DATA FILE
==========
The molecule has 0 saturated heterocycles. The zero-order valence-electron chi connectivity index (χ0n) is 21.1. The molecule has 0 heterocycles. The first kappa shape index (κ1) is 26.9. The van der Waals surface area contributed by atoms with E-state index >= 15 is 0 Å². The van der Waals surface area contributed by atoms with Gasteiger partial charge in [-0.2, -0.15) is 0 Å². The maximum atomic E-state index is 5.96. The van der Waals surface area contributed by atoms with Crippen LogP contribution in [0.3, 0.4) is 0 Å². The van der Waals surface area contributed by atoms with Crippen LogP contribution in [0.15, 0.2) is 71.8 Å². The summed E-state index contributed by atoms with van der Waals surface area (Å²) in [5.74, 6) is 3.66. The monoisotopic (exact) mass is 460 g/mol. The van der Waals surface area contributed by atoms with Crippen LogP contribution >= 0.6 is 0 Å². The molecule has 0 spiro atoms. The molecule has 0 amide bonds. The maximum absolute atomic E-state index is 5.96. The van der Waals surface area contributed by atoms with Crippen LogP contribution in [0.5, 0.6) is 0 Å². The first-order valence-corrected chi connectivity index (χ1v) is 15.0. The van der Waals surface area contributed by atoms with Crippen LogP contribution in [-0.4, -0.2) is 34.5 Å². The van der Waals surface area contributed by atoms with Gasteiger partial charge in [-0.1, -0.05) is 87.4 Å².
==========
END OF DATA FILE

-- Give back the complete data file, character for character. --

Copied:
The molecule has 0 saturated heterocycles. The zero-order valence-electron chi connectivity index (χ0n) is 21.1. The molecule has 0 heterocycles. The first kappa shape index (κ1) is 26.9. The van der Waals surface area contributed by atoms with E-state index >= 15 is 0 Å². The van der Waals surface area contributed by atoms with Gasteiger partial charge in [-0.2, -0.15) is 0 Å². The maximum atomic E-state index is 5.96. The van der Waals surface area contributed by atoms with Crippen LogP contribution in [0.3, 0.4) is 0 Å². The van der Waals surface area contributed by atoms with Crippen LogP contribution in [0.15, 0.2) is 71.8 Å². The summed E-state index contributed by atoms with van der Waals surface area (Å²) in [5.74, 6) is 3.66. The monoisotopic (exact) mass is 460 g/mol. The van der Waals surface area contributed by atoms with Crippen LogP contribution >= 0.6 is 0 Å². The molecule has 0 spiro atoms. The molecule has 0 amide bonds. The maximum absolute atomic E-state index is 5.96. The van der Waals surface area contributed by atoms with Crippen LogP contribution in [0.5, 0.6) is 0 Å². The first-order valence-corrected chi connectivity index (χ1v) is 15.0. The van der Waals surface area contributed by atoms with Crippen LogP contribution in [-0.4, -0.2) is 34.5 Å². The van der Waals surface area contributed by atoms with Gasteiger partial charge in [-0.1, -0.05) is 87.4 Å².